And they’re off: the fall award season begins

September 11, 2013 by · Leave a Comment 

Early September marks – for better or worse – the start of literary awards season, and the first indicators of the frenzy to come are already being noted.

Man_Booker_Prize_logoYesterday, the jury for the Man Booker Prize – which comprises chair Robert Macfarlane and jurors Robert Douglas-Fairhurst, Natalie Haynes, Martha Kearney, and Stuart Kelly – released the shortlist for the 2013 award. The six books on the shortlist include two by Canadians: Eleanor Catton’s sophomore novel The Luminaries, and Ruth Ozeki’s A Tale for the Time Being. The other nominees are NoViolet Bulawayo for her debut novel We Need New Names, Jim Crace for The Harvest, Jhumpa Lahiri for The Lowland, and Colm Tóibín for The Testament of Mary.

The official Man Booker announcement calls the shortlist “the most diverse in recent memory,” and there is some validity to this. Catton, the youngest nominee in the history of the prize, was born in London, Ontario, and lives in New Zealand. American-born Ozeki resides in British Columbia. Bulawayo is the first shortlisted author from Zimbabwe. Only two of the authors – Crace and Tóibín – have been nominated for the prize previously. The longest book on the list (Catton’s) is 848 pages; at 104 pages, the shortest (Tóibín’s) is virtually a novella. Catton’s novel is set in 1866 New Zealand; Bulawayo’s in contemporary Zimbabwe; and Tóibín’s in biblical times.

Calling the list “fiendishly difficult to categorise,” the official announcement continues:

It is clear that the perennial complaint that fiction is too safe and unadventurous is a ridiculous one; [the shortlist] shows that the novel remains a multi-faceted thing; that writing and inspiration knows no geographical borders; that diaspora tales are a powerful strand in imaginative thinking; and that human voices, in all their diversity, drive fiction.

Scotiabank_Giller_Prize_logoHere in Canada, some are thinking that the fall award season will amount to a showdown between two heavyweights: Catton, and Joseph Boyden, for his third novel, The Orenda. This will begin to come clear next Monday, when the Scotiabank Giller Prize unveils its longlist. This year marks the Giller’s 20th anniversary, and for the first time, the longlist is being unveiled outside Toronto, at Vancouver’s University of British Columbia. (Lest anyone fret that Toronto’s status as the centre of the universe might be in jeopardy, the shortlist announcement and the gala dinner to crown the victor both take place here.)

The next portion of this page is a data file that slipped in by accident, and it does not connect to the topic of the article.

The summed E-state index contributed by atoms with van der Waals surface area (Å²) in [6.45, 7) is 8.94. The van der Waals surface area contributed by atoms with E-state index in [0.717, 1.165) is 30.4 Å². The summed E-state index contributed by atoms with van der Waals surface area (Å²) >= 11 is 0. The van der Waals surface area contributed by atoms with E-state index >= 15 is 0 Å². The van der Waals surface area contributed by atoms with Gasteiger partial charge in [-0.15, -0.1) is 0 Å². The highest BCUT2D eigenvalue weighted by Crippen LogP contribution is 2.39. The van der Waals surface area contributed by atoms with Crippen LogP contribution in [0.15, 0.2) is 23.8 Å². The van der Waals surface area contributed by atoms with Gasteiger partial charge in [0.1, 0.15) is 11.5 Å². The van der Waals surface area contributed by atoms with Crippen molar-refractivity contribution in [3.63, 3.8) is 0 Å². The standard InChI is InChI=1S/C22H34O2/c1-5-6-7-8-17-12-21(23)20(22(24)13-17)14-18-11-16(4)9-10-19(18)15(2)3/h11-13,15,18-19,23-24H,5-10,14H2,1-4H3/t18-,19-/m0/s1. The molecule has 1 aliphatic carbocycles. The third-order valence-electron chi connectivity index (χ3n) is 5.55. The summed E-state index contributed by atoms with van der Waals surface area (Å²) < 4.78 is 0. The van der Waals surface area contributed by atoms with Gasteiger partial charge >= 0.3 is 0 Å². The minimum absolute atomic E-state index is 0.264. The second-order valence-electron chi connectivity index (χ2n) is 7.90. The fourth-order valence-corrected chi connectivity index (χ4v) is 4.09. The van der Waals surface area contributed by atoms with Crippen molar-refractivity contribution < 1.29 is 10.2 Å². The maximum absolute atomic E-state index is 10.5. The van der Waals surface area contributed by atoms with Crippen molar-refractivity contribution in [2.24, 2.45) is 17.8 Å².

This year, for the first time in the history of Canadian literary prizes (so far as I am aware), the Giller jury will appear in public to speak about the process of settling on the longlist. The event, called “Behind the Curtain,” will take place on October 7 at the Manulife Centre branch of Indigo Books and Music (located in – yes – Toronto). Jian Ghomeshi, host of CBC Radio’s Q, will interview this year’s Giller jurors, novelists Margaret Atwood, Esi Edugyan, and Jonathan Lethem. According to a press release, they will discuss “the longlist, the upcoming shortlist, and what’s it like to read close to 150 books to make their decisions.”

Because this event takes place before even the shortlist is announced, the jury will necessarily be curtailed in what they are able to say, but this is nevertheless an interesting development. It does not represent going behind the curtain, so much as cracking the curtain slightly to peer inside, but it does offer some small glimpse into a process that has historically been shrouded in secrecy. It’s not likely that any of this year’s jurors will go so far as former juror Victoria Glendinning, who took to print to declaim that most of the CanLit she read was frankly mediocre, but the discussion could prove to be an interesting one, depending upon how free the jurors feel to be honest.